Reviewed By Simon Milburn
Published 03 December, 2014
A sorrowful and emotive black metal surprise
I’m not normally one to listen to anything black metal related. It’s just not my thing at all. Relentless raspy vocals, one dimensional tremolo picked guitars all wrapped up in trve kvlt subpar production, nah, that stuff just isn’t what I enjoy listening to. I need to feel something with the music I listen to. Something. Anything. The bleak wall of noise that permeates from black metal blasting at relentless speeds just doesn’t hit the spot. Full credit to those who can take it in of course, it’s just not something that leaves an impression on my ears.
So when something like Portland (Oregon, U.S.A.) black metallers Barrowlands comes along, I must admit my defences are somewhat already raised even though I went in wanting to be impressed as I do with any other review. After repeated listens to this five track forty-one minute effort, it’s clear that Barrowlands are onto something. There’s a lot of emotion in the music on Thane, even though the vocals sound exactly as I expect. Building upon most of the material that first appeared on their 2012 demo, Barrowlands’ take on atmospheric black metal is one that reveals itself to the listener as the album advances, and one that gets better with repeated listens.
There’s something about the droning guitars over blasting drums that hastily usher in “Alabaster” that instantly demands your attention. The pace may well be going at full speed, but there is emotion slowly seeping from the guitars that suggests that Barrowlands isn’t your typical atmospheric black metal act. As the track progresses, the band reveal their true character. Even throughout the trademark tremolo picked black metal riffs, there’s much, much more to Barrowlands. There are layered textures, slow, doom laden riffs, gentle acoustic interludes and more that when all rolled together, are a classic example of the whole being greater than the sum of its parts.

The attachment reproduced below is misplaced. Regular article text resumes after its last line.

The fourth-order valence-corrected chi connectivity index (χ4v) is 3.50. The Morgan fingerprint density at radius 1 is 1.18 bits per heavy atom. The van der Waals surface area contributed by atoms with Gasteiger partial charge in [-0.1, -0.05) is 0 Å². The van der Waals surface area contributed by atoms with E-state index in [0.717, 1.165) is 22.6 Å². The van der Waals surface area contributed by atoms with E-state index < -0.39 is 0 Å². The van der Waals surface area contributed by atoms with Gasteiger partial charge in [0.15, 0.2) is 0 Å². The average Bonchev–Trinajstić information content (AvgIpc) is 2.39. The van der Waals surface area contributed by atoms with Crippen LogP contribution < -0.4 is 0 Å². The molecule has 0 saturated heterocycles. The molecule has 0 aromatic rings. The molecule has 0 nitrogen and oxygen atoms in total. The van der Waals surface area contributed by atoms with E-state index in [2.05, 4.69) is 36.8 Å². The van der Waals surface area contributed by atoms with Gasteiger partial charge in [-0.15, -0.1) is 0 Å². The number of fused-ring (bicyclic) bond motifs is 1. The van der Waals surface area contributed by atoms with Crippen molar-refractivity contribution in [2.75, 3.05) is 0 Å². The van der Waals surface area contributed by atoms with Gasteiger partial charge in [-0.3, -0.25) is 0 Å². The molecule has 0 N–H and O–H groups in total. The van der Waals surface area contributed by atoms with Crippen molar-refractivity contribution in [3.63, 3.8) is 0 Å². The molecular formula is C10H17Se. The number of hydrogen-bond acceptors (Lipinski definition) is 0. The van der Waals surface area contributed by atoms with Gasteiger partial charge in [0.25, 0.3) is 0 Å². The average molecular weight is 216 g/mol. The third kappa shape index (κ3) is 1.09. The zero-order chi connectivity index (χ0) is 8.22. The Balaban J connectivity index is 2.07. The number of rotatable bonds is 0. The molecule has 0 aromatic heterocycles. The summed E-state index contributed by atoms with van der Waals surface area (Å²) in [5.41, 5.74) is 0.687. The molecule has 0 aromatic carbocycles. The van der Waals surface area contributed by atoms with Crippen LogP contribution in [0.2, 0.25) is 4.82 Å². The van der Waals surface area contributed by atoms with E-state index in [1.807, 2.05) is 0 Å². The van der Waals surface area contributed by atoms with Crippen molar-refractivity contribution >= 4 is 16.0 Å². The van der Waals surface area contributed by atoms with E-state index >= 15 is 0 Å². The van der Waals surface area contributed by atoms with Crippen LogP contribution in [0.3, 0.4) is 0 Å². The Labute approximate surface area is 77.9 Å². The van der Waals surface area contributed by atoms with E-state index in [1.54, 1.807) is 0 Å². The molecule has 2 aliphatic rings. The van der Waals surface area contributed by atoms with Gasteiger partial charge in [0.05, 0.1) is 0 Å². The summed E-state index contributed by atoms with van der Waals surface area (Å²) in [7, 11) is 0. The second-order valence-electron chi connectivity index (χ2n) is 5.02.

For all of the black metal-isms within Barrowlands, at times they simply ooze early My Dying Bride and Agalloch on the albums standout cut, “1107”. In doing so though, they stay clear of becoming a cheap knock off of either of those acts, as they push on past the excellent yet melancholic intro with dense guitars that create a vast amount of atmosphere within the track. The album’s finale, “On Bent Boughs” continues in a similar vein and even though it clocks in at just past the eleven and a half minute mark, the track never feels like a chore to get through. If anything, it’s quite the aural journey to undertake as it peaks and troughs through many emotions.
The underlying driving force for Barrowlands may well be heavily rooted within black metal, and truth be told, plenty of that style still comes to the surface throughout Thane. But there is so much more to this band and this album than the first two or even three tracks reveal. They hit their stride towards the end of this release but if nothing else, it certainly points towards a very promising future. Thane can be dark and claustrophobic as well as deep, vast and unrestrained and it’s Barrowlands excellent blend of these extremes that makes this album well worth a listen.
Sick Man Getting Sick Records